Putrajaya's refusal to build an oil refinery in Sabah could prove fatal to Barisan Nasional going into the next general election.
KOTA KINABALU May 17, 2011: Oil-rich Sabah, which houses the country’s poorest people, needs its own refinery and Chief Minister Musa Aman must convince the federal government to get Petronas to build such a facility.
This is the advise set out by Barisan Nasional Sabah coalition partner, Parti Bersatu Sabah.
PBS vice-president Herbert Timbun Lagadan said for Sabahans to truly benefit from the proposed Sabah Oil and Gas Terminal (SOGT) in Kimanis, it was essential that a refinery be built here as well.
“Why can’t Sabah have its own oil refinery when Sarawak has its own?
“Since Sabah is a fixed deposit state for the BN government and a major producer of oil and gas, then surely we possess the merit to ask for the facility to be built here,” he said.
Lagadan said it would be the only way to help local companies to tap into the huge potentials the industry would create.
He said, since the federal government had always touted Sabah as a ‘fixed deposit’ state, it had a right to ask for a refinery to be set up to process oil and gas extracted from its own soil.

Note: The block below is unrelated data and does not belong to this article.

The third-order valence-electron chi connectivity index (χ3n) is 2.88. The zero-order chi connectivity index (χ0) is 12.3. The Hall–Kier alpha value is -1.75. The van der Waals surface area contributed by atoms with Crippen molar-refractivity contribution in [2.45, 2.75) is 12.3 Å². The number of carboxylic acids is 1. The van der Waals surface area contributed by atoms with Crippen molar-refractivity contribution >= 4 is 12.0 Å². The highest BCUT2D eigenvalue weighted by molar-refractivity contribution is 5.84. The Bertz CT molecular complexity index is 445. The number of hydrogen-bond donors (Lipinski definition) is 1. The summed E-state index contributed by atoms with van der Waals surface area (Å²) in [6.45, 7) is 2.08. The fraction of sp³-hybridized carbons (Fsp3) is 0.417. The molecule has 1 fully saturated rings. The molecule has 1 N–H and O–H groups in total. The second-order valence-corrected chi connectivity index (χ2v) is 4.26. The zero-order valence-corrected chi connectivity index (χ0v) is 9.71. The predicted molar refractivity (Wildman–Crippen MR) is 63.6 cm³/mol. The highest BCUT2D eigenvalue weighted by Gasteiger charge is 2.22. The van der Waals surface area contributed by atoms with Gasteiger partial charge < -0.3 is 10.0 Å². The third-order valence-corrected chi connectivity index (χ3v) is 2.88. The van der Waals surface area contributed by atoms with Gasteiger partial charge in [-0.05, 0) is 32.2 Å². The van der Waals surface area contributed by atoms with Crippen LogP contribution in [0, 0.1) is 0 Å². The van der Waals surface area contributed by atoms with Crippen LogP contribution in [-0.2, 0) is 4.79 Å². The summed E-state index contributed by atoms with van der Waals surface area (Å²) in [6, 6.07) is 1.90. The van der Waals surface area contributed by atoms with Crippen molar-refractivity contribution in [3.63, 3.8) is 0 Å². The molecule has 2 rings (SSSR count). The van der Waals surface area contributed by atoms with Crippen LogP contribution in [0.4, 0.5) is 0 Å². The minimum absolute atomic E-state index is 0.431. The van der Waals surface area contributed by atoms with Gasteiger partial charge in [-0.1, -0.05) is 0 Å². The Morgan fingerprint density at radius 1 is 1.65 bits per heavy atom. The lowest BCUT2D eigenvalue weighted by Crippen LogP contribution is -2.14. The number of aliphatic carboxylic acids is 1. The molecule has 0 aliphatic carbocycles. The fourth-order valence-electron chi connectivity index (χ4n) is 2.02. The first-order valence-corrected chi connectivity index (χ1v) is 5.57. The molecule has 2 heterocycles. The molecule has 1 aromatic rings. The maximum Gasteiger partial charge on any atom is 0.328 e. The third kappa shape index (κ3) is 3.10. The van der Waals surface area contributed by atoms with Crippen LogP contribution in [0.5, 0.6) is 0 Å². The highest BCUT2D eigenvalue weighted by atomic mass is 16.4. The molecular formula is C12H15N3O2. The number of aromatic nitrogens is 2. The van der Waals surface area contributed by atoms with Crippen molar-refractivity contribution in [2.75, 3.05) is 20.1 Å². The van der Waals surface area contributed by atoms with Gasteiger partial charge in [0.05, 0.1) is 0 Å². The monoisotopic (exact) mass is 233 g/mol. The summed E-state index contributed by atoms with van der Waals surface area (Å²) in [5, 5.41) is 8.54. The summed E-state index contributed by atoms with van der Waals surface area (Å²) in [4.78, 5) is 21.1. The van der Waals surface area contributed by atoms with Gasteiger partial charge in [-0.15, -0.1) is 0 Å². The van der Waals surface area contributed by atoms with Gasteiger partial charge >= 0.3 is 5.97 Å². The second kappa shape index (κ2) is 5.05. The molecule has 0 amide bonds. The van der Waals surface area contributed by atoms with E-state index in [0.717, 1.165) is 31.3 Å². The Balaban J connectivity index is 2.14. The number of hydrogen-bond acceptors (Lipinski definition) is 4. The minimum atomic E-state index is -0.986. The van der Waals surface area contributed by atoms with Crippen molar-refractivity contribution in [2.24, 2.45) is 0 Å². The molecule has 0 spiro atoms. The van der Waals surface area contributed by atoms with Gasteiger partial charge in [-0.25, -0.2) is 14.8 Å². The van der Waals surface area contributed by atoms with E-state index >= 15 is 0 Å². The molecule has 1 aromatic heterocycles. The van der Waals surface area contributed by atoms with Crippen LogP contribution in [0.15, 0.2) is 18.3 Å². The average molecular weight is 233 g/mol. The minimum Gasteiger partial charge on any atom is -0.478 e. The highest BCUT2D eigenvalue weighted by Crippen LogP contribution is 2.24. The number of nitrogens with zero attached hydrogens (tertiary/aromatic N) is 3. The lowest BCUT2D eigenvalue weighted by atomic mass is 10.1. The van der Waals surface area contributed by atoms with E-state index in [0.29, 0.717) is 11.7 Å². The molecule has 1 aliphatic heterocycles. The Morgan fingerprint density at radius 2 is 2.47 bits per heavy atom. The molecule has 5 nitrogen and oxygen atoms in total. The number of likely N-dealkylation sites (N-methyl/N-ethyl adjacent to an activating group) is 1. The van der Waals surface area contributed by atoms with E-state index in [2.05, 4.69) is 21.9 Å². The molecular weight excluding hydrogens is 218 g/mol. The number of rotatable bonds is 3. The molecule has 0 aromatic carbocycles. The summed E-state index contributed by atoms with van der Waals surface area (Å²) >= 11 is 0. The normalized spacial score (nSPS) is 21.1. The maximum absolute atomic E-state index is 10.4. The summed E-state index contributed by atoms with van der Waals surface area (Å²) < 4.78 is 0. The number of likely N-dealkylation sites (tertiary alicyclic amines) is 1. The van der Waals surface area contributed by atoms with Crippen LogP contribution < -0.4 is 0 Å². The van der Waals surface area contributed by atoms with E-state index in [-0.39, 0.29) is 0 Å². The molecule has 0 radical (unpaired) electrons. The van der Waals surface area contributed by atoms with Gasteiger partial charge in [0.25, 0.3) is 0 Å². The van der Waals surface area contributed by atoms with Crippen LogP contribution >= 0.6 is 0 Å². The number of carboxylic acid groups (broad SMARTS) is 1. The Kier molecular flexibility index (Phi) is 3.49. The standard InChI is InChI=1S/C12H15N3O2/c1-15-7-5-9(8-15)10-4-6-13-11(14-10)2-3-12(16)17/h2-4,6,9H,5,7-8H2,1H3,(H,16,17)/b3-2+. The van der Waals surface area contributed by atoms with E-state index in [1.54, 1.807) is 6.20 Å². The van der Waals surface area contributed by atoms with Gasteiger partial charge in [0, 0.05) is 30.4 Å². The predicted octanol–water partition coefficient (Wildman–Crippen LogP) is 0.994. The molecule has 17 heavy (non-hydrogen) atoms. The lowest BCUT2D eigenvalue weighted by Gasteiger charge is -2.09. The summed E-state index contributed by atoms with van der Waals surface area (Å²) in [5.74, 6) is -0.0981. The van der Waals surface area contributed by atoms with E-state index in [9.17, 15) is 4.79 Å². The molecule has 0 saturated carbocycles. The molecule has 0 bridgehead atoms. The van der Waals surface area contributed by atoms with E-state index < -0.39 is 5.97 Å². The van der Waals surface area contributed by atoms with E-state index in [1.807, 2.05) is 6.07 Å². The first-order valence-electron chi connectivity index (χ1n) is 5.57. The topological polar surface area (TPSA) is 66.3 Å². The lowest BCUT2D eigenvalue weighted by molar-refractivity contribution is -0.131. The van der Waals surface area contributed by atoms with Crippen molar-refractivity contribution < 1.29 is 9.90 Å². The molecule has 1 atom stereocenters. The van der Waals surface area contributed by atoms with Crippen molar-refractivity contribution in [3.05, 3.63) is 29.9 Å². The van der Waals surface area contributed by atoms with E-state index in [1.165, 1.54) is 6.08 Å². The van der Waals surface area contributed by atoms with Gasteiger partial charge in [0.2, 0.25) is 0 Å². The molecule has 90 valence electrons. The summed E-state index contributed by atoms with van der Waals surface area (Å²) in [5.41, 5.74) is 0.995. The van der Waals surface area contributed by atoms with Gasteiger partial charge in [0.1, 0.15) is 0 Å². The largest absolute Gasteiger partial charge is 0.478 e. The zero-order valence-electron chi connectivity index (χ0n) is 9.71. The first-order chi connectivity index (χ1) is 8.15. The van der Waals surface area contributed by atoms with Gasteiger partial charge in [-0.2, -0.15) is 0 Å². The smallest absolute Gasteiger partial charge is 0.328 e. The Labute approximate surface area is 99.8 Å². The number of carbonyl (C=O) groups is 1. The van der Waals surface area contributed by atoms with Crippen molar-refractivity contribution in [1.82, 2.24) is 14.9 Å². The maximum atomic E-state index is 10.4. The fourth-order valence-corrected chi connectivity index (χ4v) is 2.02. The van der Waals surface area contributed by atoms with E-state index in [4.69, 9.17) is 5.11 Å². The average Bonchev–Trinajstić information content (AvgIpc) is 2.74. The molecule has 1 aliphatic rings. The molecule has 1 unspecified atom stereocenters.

Lagadan said the federal government’s decision not to give Sabah its own oil refinery was seen as an attempt to sideline Sabahans and curb their particpation in the oil and gas industry.
“Frankly I cannot understand the federal government’s logic or reason as to why we must siphon gas from Sabah to Bintulu … what saving of cost are they talking about?” asked Lagadan.
This is the second time PBS has voiced its displeasure with Umno-led BN. Last week PBS warned the federal leadership that continuing influx of illegal immigrants will prove fatal to the coalition.
Another BN partner Upko had also voiced their disappointment at the federal government’s decision to allow Petronas to build the gas pipeline to send gas to Bintulu.
Party president Bernard Dompok said the SOGT project was useless and not beneficial to Sabahans.
Opposition Sabah Progressive Party (SAPP) has also rejected the gas pipeiline idea calling it ‘ironic and unnecessary’.
Party president and former chief minister Yong Teck Lee said Sabah should not be sending gas to Sarawak only to buy it back for fuelling the power plants needed to address its electricity woes.
According to mysarawak blogsite, natural gas from Kimanis will be piped through a RM1.6 billion 500km pipeline to Petronas’s LNG complex in Bintulu.
The complex, with a production capacity of 25 million tonnes per annum, is one of the biggest of its kind in the world and exports LNG to three lucrative markets, namely Japan, South Korea and China.
With Sabah in need of the product to run its power plants, there were concerns that the state may have to compete with these international buyers, who are able to offer much higher prices.